by Cassandra R. Elias
Getting toddlers and little kids to eat nutritious, balanced meals or even to get them to eat at all can be tough to say the least.
To help combat this problem, companies like Kraft and Nabisco created highly processed, heavily packaged items that are found in many school cafeterias.
However, there is a new trend in kid cuisine -- pouches of pureed food. No utensils or chewing required. Some manufacturers attribute their popularity to the popularity of "free range parenting."
A California company, Plum Organics, developed the pouches, filled with pureed organic fruits and vegetables, in 2008.
Since then, baby food giants like Gerber and Earth's Best have branched out from traditional jar baby food into portable pouches, which cost almost twice as much as their canned counterparts. The pouches are targeted to kids under seven years of age.
Neil Grimmer of Plum Organics and his wife came up with a version of the pureed food pouches to get their young daughters to eat while they were at day care all day. The concerned parents discovered that when they pureed the same fruits and vegetables they would normally send along with their daughters, the soft food disappeared much more readily than the whole, tough to chew items.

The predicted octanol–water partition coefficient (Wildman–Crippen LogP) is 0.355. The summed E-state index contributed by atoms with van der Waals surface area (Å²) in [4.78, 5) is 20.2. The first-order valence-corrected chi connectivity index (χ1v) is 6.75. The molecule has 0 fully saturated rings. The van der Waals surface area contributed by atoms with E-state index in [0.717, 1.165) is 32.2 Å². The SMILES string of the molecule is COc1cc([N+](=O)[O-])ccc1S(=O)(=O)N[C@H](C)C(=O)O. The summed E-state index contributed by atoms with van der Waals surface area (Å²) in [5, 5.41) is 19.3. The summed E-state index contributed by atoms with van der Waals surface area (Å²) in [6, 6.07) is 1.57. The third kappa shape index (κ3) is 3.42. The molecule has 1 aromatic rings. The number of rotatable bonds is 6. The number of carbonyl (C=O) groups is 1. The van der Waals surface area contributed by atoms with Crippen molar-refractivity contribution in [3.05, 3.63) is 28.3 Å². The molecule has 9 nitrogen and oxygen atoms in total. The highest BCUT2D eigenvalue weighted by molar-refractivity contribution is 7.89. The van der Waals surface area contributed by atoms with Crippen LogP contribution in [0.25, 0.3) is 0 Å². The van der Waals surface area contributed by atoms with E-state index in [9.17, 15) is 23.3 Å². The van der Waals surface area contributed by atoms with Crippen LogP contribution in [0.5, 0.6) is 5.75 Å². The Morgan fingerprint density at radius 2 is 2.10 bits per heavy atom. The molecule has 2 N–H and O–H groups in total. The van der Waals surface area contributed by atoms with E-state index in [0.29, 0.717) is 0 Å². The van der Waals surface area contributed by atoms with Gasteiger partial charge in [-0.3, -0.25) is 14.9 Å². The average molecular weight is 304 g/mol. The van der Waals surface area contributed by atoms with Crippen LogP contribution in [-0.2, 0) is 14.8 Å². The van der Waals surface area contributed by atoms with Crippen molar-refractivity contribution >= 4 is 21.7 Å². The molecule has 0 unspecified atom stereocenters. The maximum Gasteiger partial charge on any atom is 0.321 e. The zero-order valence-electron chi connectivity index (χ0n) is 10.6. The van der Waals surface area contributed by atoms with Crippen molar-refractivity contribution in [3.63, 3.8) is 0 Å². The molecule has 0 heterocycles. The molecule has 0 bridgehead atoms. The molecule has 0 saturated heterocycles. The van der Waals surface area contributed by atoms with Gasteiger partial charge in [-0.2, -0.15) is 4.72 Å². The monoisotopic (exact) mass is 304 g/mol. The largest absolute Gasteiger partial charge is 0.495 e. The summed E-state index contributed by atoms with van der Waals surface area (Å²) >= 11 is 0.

Grimmer quickly realized that his family's solution to their daughters' eating problems may be attractive to other parents for a different reason -- convenience.
Most families have so many commitments that finding time to sit down and have dinner together is a long-forgotten luxury. For some parents, food pouches ensure that their children are getting proper nutrition without them having to put a lot of time and thought into the process.
Opinions seem to be deeply divided on these food pouches. Do you think it's laziness or an attempt by well meaning parents to make sure their children get the nutrition they need? Let us know!